Thursday, April 26, 2012

Nobody Ever Got Fired for Buying a Xerox

Harry Hecht is our Guest Blogger for April, and according to Harry he's been in the office equipment business since Chester Carlson invented Xerography, and a little known secret is that Harry was actually Chester's assistant! Really???  Harry's been around for as long as I remember, and he always brings inspiration, vision and a can do attitude!

I asked for a couple of sentences in reference old copier companies for a blog I'll be posting in a couple of days, true to form, Harry gave me just a tad bit more, so without further adieu, enjoys Harry's ditty about the good ole days in the copier business!

Do you remember the days when a complete copier line included one or maybe two models? Selling at full retail was not only a possibility but a regular occurrence? When Xerox owned 90% of the market and the saying that "nobody ever got fired for buying a Xerox" was an unfortunate reality for the independent dealer? I may be dating myself, but I remember those days well and had to still have a lot of respect for the competition, camaraderie and "wild west' aggressiveness of many of the entrepreneurial manufacturers that competed against each other during the 70s and 80s.

Here are some copier manufacturer names that may serve as a blast from the past for many of you. Names like IBM, Kodak, 3M, Saxon, Royal, Apeco, Savin, Van Dyke, Escofot, Olivetti, and Mita just to name a few. These companies hit the streets with Direct and Dealer Sales forces with the hope and confidence of stealing business away from THE BIG X. The products sold during that time were crude, barely passed a copy, and in some even came with tongs and fire extinguishers -just in case there was a jam and a fire broke out. Oh those were the days. No need to worry about supply pirates and 2 hour response time. Profit margins were Huge and and the Yen was valued over 500 Y to the dollar. Getting in front of customers and demonstrating your product using the sales order ( already filled out ) was sales training of the day. Your manager would say" don't leave the office without an order"!.Talking about pressure. If a customer accepted your demonstration, your competitor would be in the lobby waiting their turn to try and hammer out a deal on the spot and or leave the machine in the customers office until they fell in love with it or just used it and stroked you along- yikes!

Well, time to wake up to a new  and renewed set of technology companies now entering the copier and printer space. Samsung, Dell, Lexmark, Brother, Epson plus all of the Big Players- Konica Minolta, Canon, Xerox, Ricoh, Sharp, Kyocera. Where does it end?. We now deal with information overload, the world wide web, 1,000s of SKU product numbers, accessories, tight margins and 40% discounts. What the heck happened? Opportunity is still there for all of us, however success and prosperity is a game of inches verses miles. Without knowledge and a well thought out plan and execution, who knows who the next fallen Angels list will look like.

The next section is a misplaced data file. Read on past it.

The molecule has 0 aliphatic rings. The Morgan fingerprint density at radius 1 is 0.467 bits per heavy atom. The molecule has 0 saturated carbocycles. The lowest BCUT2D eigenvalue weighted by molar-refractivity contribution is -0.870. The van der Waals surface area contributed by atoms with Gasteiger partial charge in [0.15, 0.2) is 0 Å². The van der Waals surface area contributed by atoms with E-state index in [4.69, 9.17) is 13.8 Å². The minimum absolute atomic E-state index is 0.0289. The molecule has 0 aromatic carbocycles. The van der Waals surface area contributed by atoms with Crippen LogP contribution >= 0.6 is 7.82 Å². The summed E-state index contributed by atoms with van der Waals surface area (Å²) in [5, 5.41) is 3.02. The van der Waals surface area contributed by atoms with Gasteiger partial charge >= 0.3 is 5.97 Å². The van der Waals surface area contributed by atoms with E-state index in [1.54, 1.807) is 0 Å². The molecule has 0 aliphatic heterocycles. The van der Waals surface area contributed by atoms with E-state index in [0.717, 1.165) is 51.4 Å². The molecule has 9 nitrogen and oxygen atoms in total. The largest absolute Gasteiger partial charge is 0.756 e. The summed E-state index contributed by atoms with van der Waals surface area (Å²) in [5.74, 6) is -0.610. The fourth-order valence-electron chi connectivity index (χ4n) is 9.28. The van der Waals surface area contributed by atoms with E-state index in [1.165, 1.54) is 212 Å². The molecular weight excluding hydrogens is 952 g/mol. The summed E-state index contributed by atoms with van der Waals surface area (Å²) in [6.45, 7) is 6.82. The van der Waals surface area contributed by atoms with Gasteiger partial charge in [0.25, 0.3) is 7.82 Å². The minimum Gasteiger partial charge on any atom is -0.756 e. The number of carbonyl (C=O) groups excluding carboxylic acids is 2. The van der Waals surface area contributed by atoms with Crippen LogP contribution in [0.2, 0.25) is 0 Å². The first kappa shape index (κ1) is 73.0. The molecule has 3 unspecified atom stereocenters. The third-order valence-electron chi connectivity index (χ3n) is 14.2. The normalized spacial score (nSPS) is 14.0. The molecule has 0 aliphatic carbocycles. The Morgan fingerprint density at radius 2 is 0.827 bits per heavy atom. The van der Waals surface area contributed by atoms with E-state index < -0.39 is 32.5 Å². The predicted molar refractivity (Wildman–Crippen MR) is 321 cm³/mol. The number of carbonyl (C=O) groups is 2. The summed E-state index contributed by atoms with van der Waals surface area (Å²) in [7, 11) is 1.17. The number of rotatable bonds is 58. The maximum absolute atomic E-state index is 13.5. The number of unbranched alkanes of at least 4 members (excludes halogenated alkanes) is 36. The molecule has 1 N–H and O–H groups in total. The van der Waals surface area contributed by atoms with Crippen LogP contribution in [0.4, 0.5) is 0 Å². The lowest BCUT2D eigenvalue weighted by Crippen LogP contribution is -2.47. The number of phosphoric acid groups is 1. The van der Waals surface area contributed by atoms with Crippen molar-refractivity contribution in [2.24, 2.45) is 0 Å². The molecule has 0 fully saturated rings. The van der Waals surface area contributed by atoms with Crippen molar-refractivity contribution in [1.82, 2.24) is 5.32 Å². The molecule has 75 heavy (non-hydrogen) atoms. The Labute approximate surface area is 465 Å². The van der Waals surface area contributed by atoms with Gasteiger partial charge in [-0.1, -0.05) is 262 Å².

Need to contact Harry?  Here's his LINKEDIN page.

-=Good Selling=-


Anonymous said...

What happened is the manufacturers ruined a beautiful model. A model that everyone was making a killing until they all decided that it was necessary to start giving service away with no margin and putting A4 machines into play. They also decided that the dealers were not important to them anymore and bringing back direct branches. At times the branches sell machine below our cost and all the Regional Rep can say is that's not true we all play by the same pricing. They decided to screw their cash cows.

Anonymous said...

Ah the days of strong competition. I worked for Xerox for 32 years and am glad its over. I first worked on the Xerox 4000 which was the first copier on the marked that had a reasonably easy to operate duplex mode. Xerox suffered a lot during the 70 and 80's due to the FTC who determined that we had a monopoly. We had to give away a lot of our trade secrets concerning toner and developer to other corps and allow others to sell their supplies for use in our machines. We had some real problems with crappy supplies that amounted to nothing more than chimney sweepings and were not allowed under penalty of law to say anything derogatory about the competitive supplies. Much time was spent trying to work miracles on machines using compet supplies that could have been used for more productive purposes. Some of the brands packaged the same crap for all of our machines. Our labs were working over time to test toners and developers and find out that they were nothing more than just soot.Xerox spent millions upon millions to produce a quality toner and developer that was specifically tailored for each machine. One doesnt necessarily work in the other due to fuser temp and copy speed. Different speed copiers needed toners that would melt at different rates and Xerox was very good about this. Our supplies also had money back guarantees as well as our papers. We worked very hard to protect our product and make our customers happy. We had a very professional tech force with a few exceptions and our techs were dedicated to a long term commitment.Once our techs started they stayed. In the city that I worked in, our junior man (still there) has about 25 to 27 years service. A lot of good copiers have come and gone but I would say that Xerox turned out some very good and innovative machines and also had very innovative styles when it came to business and service. Im glad its over but I am proud of the 35 years I put in.